Behçet Syndrome

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Basics

Description

  • Behçet syndrome (BS) represents a chronic, relapsing, multisystem, autoinflammatory disorder.
    • Precise etiology remains incompletely understood; strong but diverse genetic component
    • Clinical manifestations are driven by hyperactive innate and adaptive immune responses, resulting in a highly variable presentation and potential involvement of any organ system.
  • Variable clinical manifestations:
    • Classic description of “triple symptom complex”: oral and genital mucocutaneous ulceration + ocular involvement (primarily panuveitis and retinal vasculitis)
    • Other frequent symptoms include papulopustular cutaneous lesions, gastrointestinal (GI) pain, arthritis, and vascular involvement.
  • Three distinct clinical subtypes with different expression profiles and disease pathways (1):
    • Mucocutaneous BS (only cutaneous)
    • Ocular BS (any involvement)
    • Vascular BS (large vein thrombosis)
    • Note: oral ulcers present in all subtypes
  • Synonym(s): Behçet disease; Behçet triad; mucocutaneous ocular syndrome; Franceschetti-Valero syndrome; Adamantiades syndrome; Morbus Behçet; or Silk Road disease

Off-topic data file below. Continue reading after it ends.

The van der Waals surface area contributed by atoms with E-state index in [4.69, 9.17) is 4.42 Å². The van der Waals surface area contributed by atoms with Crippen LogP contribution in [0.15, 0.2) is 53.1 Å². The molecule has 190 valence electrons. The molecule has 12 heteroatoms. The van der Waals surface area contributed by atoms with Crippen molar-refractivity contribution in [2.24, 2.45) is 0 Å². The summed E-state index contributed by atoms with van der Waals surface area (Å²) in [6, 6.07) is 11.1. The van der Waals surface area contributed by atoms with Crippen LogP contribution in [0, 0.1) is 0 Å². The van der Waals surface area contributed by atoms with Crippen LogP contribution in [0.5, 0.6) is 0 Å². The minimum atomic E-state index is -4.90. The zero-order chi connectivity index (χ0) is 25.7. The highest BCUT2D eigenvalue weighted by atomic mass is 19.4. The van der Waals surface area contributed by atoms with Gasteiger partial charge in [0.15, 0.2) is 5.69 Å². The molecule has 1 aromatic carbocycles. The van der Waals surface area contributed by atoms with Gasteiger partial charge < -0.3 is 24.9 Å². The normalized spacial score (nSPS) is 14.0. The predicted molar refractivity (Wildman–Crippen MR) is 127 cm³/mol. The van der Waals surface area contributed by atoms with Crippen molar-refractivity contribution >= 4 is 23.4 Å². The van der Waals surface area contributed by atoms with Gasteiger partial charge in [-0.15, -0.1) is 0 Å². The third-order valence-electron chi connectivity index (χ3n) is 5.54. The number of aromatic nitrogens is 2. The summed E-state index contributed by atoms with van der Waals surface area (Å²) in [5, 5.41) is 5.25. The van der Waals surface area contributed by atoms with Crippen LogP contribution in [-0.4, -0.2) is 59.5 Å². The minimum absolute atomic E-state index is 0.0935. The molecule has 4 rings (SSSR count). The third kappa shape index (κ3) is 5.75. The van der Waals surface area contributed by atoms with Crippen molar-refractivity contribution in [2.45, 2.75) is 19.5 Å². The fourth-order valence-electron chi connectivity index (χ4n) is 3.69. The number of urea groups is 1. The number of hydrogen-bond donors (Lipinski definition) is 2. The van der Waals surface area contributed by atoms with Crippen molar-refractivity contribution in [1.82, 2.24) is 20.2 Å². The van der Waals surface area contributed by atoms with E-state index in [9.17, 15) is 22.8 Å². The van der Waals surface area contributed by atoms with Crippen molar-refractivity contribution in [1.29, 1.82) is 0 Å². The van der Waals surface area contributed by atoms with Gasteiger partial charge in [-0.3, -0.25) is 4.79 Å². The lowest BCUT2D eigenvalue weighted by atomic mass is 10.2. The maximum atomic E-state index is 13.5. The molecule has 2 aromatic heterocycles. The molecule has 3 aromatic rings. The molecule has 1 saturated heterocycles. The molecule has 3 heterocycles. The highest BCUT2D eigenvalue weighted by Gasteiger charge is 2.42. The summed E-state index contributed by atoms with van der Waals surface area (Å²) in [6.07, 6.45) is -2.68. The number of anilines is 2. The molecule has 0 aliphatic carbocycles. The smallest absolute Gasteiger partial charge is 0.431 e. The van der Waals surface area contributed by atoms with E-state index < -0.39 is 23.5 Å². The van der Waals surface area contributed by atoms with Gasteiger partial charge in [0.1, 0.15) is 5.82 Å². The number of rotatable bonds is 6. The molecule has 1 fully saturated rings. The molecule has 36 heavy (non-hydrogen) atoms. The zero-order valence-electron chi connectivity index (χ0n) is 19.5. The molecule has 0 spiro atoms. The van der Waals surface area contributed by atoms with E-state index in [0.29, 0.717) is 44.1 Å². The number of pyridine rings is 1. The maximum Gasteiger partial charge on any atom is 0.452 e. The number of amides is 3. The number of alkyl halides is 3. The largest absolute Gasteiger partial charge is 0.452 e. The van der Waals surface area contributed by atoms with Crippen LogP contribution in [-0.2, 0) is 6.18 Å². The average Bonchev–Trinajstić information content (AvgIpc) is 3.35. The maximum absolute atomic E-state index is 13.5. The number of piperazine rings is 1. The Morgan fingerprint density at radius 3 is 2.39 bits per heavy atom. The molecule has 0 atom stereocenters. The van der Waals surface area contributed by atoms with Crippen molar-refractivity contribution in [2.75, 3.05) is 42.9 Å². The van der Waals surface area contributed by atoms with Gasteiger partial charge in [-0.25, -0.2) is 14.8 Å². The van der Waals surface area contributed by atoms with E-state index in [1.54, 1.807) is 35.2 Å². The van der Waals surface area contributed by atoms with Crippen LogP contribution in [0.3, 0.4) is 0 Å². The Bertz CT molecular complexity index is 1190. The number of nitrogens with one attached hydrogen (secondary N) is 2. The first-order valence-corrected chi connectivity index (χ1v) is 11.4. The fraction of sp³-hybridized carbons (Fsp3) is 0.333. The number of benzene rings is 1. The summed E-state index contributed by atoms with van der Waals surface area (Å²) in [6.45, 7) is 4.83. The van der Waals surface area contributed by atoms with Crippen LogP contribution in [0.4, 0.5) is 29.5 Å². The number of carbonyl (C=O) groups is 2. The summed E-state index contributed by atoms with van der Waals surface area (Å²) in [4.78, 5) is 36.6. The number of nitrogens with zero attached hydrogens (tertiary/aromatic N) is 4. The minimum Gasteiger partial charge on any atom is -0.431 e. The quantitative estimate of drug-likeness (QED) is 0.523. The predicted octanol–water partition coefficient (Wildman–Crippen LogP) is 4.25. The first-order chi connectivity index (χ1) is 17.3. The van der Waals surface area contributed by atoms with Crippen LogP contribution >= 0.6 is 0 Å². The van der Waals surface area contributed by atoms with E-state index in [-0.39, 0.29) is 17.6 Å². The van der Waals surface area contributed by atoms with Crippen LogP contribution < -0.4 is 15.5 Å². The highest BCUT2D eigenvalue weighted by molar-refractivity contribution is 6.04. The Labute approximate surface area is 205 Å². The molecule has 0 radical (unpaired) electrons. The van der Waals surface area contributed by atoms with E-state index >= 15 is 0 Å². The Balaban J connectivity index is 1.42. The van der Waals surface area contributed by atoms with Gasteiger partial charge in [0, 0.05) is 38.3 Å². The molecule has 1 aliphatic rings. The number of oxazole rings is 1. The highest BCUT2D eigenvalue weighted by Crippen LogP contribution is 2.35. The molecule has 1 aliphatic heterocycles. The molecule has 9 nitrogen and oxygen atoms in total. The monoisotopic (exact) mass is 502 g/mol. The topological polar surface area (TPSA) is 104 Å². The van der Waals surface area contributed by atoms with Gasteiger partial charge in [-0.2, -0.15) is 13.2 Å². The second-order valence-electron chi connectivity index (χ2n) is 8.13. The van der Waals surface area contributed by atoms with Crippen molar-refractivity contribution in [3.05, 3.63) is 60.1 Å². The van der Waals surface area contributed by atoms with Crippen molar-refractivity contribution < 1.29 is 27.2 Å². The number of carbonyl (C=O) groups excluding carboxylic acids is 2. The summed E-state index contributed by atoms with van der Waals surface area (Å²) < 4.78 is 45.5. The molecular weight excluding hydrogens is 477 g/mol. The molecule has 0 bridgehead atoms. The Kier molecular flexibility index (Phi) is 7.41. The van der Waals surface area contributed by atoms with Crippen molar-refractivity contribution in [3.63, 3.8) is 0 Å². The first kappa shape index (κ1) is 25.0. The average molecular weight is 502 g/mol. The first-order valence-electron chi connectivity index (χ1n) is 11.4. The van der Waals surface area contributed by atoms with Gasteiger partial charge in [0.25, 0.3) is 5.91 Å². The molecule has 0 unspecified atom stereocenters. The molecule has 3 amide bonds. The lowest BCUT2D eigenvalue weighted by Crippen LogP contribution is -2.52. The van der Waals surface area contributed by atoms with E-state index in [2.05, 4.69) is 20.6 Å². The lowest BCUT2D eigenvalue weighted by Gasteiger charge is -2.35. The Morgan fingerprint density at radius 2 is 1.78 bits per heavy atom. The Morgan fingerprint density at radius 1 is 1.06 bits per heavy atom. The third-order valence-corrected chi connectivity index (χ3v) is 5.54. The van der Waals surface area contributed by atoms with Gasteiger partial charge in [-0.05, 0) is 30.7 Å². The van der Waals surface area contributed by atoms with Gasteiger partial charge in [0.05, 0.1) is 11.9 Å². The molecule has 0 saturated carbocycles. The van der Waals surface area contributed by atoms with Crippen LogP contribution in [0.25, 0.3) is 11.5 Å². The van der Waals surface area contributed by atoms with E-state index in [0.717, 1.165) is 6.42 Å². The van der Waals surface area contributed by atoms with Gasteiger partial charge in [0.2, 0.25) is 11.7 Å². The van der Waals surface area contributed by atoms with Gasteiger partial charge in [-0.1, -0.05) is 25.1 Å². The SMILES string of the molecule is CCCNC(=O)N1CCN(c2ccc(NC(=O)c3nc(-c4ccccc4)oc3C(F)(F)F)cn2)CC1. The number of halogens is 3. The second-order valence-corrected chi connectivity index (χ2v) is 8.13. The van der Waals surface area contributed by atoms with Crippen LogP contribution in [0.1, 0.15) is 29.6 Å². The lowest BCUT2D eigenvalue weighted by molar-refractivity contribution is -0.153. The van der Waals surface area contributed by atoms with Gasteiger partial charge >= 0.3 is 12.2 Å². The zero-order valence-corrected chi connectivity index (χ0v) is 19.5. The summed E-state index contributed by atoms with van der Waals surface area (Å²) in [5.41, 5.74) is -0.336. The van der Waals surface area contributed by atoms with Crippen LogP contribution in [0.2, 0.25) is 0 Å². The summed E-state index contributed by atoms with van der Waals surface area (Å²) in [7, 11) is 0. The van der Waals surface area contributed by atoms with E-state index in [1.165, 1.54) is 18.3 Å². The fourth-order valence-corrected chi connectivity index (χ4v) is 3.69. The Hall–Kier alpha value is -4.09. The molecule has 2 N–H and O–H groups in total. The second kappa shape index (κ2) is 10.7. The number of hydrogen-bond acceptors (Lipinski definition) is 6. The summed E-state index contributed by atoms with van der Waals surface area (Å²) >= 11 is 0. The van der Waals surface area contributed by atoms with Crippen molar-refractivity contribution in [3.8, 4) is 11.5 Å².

Epidemiology

  • Predominant age: 20 to 40 years old; rare in pediatric and geriatric populations
  • Predominant gender: female > male in United States, with males affected more severely, especially in the Middle East and Central Asia

Prevalence
  • Rare in the United States, Northern Europe, and sub-Saharan Africa; endemic in Japan, the Middle East, and the Mediterranean region; more prevalent in the region of the ancient Silk Road, linking China to Italy
  • 5.2/100,000 population in the United States
  • 20 to 421/100,000 in Turkey

Etiology and Pathophysiology

Complex and diverse genetic and epigenetic basis, with precise etiology unknown. Multiple implicated factors including HLA-B genes (especially B51), high production of tumor necrosis factor (TNF) and IL-8, low production of IL-10, and polymorphisms in chemokines and adhesion factors. Common bacteria (streptococci) and viruses (herpes simplex virus [HSV]) appear to have a role in triggering immune responses, particularly from neutrophils and γδ T lymphocytes. Increased IL-12 drives Th1 response, targeting heat shock proteins (due to homology with streptococci, producing various autoantibodies, and inducing endothelial injury [likely responsible for prothrombotic state]) (1,2,3).

Risk Factors

Familial clustering and earlier onset in successive generations have been described; as noted various genetic associations, including IL-10, IL-6, IL-1β, IL-23R, toll-like receptors, and epigenetic factors (microRNAs and DNA methylation of multiple genes); multiple infectious triggers as above

Commonly Associated Conditions

  • Amyloidosis (late finding)
  • Ankylosing spondylitis (10% of patients with joint involvement; not associated with HLA-B5 or HLA-B27)
  • Myelodysplastic syndrome (especially in patients with GI involvement) and trisomy 8 (modifies disease expression with an increase in fever)

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